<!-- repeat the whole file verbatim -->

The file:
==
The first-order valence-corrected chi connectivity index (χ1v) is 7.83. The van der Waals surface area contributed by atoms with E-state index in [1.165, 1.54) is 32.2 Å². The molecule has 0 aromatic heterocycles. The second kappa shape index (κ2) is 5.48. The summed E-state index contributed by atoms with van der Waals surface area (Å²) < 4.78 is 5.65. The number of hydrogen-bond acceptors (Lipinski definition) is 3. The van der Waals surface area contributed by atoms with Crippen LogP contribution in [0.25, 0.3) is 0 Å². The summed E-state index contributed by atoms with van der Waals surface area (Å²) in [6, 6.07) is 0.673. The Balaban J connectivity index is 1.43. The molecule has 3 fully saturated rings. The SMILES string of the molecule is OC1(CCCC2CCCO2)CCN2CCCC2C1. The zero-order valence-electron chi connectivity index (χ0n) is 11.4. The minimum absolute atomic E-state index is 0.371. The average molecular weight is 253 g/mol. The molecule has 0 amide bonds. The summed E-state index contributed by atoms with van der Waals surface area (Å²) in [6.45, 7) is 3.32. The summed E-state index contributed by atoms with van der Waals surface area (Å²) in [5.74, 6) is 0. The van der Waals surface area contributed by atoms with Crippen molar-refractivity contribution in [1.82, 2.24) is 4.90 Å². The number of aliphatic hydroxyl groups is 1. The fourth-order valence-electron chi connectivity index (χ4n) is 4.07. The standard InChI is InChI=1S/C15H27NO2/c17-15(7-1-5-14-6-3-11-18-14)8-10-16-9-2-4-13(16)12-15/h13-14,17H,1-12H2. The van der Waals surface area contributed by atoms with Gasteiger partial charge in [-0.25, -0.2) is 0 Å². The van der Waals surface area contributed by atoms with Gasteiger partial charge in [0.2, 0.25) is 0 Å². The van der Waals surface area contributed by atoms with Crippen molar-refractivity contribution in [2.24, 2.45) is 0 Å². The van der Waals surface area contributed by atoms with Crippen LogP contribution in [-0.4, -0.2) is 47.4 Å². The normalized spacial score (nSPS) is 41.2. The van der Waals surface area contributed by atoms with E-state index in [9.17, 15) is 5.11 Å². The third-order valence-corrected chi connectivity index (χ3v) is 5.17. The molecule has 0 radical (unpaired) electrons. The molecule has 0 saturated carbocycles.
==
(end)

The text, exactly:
The first-order valence-corrected chi connectivity index (χ1v) is 7.83. The van der Waals surface area contributed by atoms with E-state index in [1.165, 1.54) is 32.2 Å². The molecule has 0 aromatic heterocycles. The second kappa shape index (κ2) is 5.48. The summed E-state index contributed by atoms with van der Waals surface area (Å²) < 4.78 is 5.65. The number of hydrogen-bond acceptors (Lipinski definition) is 3. The van der Waals surface area contributed by atoms with Crippen LogP contribution in [0.25, 0.3) is 0 Å². The summed E-state index contributed by atoms with van der Waals surface area (Å²) in [6, 6.07) is 0.673. The Balaban J connectivity index is 1.43. The molecule has 3 fully saturated rings. The SMILES string of the molecule is OC1(CCCC2CCCO2)CCN2CCCC2C1. The zero-order valence-electron chi connectivity index (χ0n) is 11.4. The minimum absolute atomic E-state index is 0.371. The average molecular weight is 253 g/mol. The molecule has 0 amide bonds. The summed E-state index contributed by atoms with van der Waals surface area (Å²) in [6.45, 7) is 3.32. The summed E-state index contributed by atoms with van der Waals surface area (Å²) in [5.74, 6) is 0. The van der Waals surface area contributed by atoms with Crippen molar-refractivity contribution in [1.82, 2.24) is 4.90 Å². The number of aliphatic hydroxyl groups is 1. The fourth-order valence-electron chi connectivity index (χ4n) is 4.07. The standard InChI is InChI=1S/C15H27NO2/c17-15(7-1-5-14-6-3-11-18-14)8-10-16-9-2-4-13(16)12-15/h13-14,17H,1-12H2. The van der Waals surface area contributed by atoms with Gasteiger partial charge in [-0.25, -0.2) is 0 Å². The van der Waals surface area contributed by atoms with Gasteiger partial charge in [0.2, 0.25) is 0 Å². The van der Waals surface area contributed by atoms with Crippen molar-refractivity contribution in [2.24, 2.45) is 0 Å². The van der Waals surface area contributed by atoms with Crippen LogP contribution in [-0.4, -0.2) is 47.4 Å². The normalized spacial score (nSPS) is 41.2. The van der Waals surface area contributed by atoms with E-state index in [9.17, 15) is 5.11 Å². The third-order valence-corrected chi connectivity index (χ3v) is 5.17. The molecule has 0 radical (unpaired) electrons. The molecule has 0 saturated carbocycles.